Marking its fifth year of supporting local women and children, the Women’s Giving Network of Wake County awarded $140,000 in grants to five local nonprofits, glanced back at its accomplishments and began gearing up for the future.
The latest round of grants brings to $564,000 the total the Women’s Giving Network of Wake County has awarded since its inception to help feed, educate, protect, house and nurture local women and children.
The 165 members of the network, which is a program of the North Carolina Community Foundation, each pledge to donate $1,200 a year for five years.
Of that annual total, $1,000 goes into a grantmaking pool for local nonprofits and the remaining $200 covers administrative fees and member education.
“The goal is to make grants of size and significance in order to make an impact,” says Pam Dowdy, chair of the network’s grants committee. “We have been, are and will be a means to results.”
This year, the Inter-Faith Food Shuttle received $55,000 for its Lunch Wagon, which delivers free meals to homeless people, with a special emphasis on children.
Communities in Schools received $25,000 to provide one-on-one help for disadvantaged students through its Making the CASE program.
A grant of $25,000 will help the Carying Place bolster the self-sufficiency and life-skills training and mentoring it provides through its Working Homeless Mothers and Children Project.
The Child’s Advocate, which provides legal representation for children involved in domestic violence, domestic-dispute or other high-conflict cases, received a $25,000 operating grant.
And for the first time, the Women’s Giving Network awarded a grant of less than $25,000.
The fledgling Green Chair Project received a $10,000 “seed grant” to further its mission of collecting and distributing used furniture to benefit families forced to relocate due to natural disasters, job loss or homelessness.
Lowering that threshold for support was an important move, says Liza Roberts, chair of the network, because it allows the group to provide critical funds for smaller or start-up nonprofits.
“We realized we were missing an important segment,” she says of the change, which likely will be permanent. “If the point is to connect for change, that can be done with smaller grants.”
With five grant cycles completed, the Women’s Giving Network paused to look at the impact its funding has had on a few past recipients.
With the help of a $25,000 grant in 2009, the Fostering Bright Futures program at Wake Tech hired mentors to work one-on-one with youth transitioning out of the foster-care system and launched life-skills workshops to ease that path.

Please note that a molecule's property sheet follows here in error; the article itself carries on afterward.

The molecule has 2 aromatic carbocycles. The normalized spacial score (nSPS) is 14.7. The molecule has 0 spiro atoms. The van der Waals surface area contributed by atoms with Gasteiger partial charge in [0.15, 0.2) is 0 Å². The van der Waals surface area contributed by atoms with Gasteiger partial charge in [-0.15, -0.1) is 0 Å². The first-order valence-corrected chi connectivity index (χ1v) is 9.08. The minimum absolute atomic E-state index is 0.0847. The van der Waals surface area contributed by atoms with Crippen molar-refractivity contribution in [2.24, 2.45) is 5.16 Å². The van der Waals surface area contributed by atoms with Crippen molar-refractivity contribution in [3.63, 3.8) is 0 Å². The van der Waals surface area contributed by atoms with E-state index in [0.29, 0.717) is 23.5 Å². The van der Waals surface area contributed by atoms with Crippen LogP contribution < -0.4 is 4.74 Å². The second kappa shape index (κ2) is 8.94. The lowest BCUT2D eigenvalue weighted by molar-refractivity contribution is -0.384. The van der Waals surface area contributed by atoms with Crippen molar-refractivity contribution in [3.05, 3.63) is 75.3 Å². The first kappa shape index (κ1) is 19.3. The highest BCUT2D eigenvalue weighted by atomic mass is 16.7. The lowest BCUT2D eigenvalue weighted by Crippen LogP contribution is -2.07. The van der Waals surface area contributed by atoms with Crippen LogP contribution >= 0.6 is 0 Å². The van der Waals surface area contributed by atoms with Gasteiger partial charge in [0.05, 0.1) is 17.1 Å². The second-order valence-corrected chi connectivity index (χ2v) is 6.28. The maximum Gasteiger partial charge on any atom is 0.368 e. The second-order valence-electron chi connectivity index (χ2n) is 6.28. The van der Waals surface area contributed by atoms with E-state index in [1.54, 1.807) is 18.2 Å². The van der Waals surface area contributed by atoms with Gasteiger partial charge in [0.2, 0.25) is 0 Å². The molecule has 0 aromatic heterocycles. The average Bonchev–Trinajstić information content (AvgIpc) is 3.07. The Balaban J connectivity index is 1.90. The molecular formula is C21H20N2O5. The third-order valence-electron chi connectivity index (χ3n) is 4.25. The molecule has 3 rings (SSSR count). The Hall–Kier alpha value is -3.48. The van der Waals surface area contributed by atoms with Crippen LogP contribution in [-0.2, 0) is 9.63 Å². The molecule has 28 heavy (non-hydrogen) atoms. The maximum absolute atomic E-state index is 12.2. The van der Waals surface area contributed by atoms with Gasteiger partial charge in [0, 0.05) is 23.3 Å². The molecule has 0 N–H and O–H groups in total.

Now each youth in the program has a mentor and participates in workshops, and four students are on track to graduate from college within the next year.
A grant of $58,000 in 2008 allowed InterAct of Wake County to launch an integrated crisis phone line that can provide victims of domestic violence, sexual assault and incest with “immediate response and access to life-saving services,” says Leigh Duque, executive director of InterAct.
Since receiving the grant, calls to the crisis line have surged to 15,000 a year from 8,000, she says, almost one in 10 of those coming from victims under age 24.
Read and Feed was able to double the number of children from working-poor families that it reaches with its recreational vehicle loaded with food, books and volunteers.
Using a $45,000 grant it received from the network last year, the nonprofit purchased a second RV and now serves 250 kids a week.
“This program links communities together,” Jan Elmo, the group’s founder and president, told network members. “It’s not us and them anymore. What you as a network have done is create a community. You can make a difference, and you have.”
Ready to embark on the next five years, Roberts, the network chair, has begun to marshal the resources for what she sees as growing need in Wake County.
With the first cohort of 64 network members completing their initial five-year commitment, Roberts and a few other members are making personal visits to discuss renewal.
So far, about nine in 10 members say they’ll be on board for the next five years, Roberts says.
This member “stewardship” effort likely will become more formalized now that a new group of members will be completing their commitment each year.
As she heads into her second and final year as chair, Roberts says, her goals are clear.
“I want to retain as many renewers as possible and attract as many new members as possible so we can have an impact on the community,” she says.